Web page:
BP has announced it is selling all of its Alaska operations to Hilcorp, a privately-owned company with a troubled safety and environmental track-record.
The $5.6 billion sale includes BP's stakes in the Trans Alaska Pipeline and the Prudhoe Bay oil field, one of the nation's largest and once its most productive oil field, which BP currently operates.
Hilcorp is a relatively new player in Alaska's oil and gas industry. The Houston-based company's business strategy has been to purchase older oil and gas fields and try to make them profitable—a track-record experts say it hopes to repeat with its new acquisitions.
Since entering Alaska in 2012, Hilcorp has rapidly expanded across the state, from the underwater gas fields in Cook Inlet to the oil fields along the North Slope.
As it has done so, it has amassed a long list of safety and environmental violations. Among the most egregious incidents: three workers were nearly killed in an accident in 2015; a methane leak from an underwater pipeline was not stopped for months in 2017; and in late 2018, an oilfield worker was killed at Milne Point on the North Slope.
BP is selling its Alaska assets in order to shift its business toward more profitable regions. The company has a goal of divesting $10 billion by 2020.
BP's record in Alaska is not pristine, either. In 2017 alone, the company had at least 27 accidents including five that put workers' lives at risk. That resulted in an effort to "reset" the safety culture there, according to internal documents found in an investigation by Buzzfeed.
Larry Persily, a former federal coordinator for Alaska gas projects, said many Alaskans still have a soft spot for the company. "BP has been here from the dawn of time, and for us time dawned when we found oil," he said.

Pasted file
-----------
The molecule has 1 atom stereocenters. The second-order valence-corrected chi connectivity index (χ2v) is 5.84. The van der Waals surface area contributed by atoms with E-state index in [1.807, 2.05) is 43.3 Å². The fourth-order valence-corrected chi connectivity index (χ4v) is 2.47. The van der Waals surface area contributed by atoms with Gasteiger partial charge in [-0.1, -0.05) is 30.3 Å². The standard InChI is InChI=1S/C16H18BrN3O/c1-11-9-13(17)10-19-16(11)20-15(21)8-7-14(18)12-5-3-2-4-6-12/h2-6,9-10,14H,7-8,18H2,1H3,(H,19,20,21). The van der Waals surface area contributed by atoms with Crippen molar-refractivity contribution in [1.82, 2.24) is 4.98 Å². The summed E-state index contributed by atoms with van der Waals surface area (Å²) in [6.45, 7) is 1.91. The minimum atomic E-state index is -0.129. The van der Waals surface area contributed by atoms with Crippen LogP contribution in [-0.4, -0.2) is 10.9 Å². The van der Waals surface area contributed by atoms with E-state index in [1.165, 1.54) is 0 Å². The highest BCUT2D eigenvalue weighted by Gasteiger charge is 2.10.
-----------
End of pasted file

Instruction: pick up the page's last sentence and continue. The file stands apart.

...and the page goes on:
Compared to BP's 60 years in the state, Hilcorp's presence represents just a blip on the timeline.
"Some people have said they feel the state needs to keep a closer eye on Hilcorp," Persily said. "They don't have decades of experience here. This is a big bite for them to chew on."
Should anything go horribly wrong—as it did for BP with the Deepwater Horizon spill—Hilcorp also doesn't have the deep pockets that BP does to pay to rectify the situation.
"I think the majors have played a positive role in fostering safer workplaces in Alaska," said state legislator Zack Fields. "I hope that Hilcorp departs from previous practices and really embraces what traditionally has been the big three's record on safety."
Fields said BP had also been more forthright about the threat from climate change. "I hope that Hilcorp embraces that kind of recognition of the very dire threat climate change poses to the state of Alaska," he said.
Source: Sabrina Shankman, InsideClimate News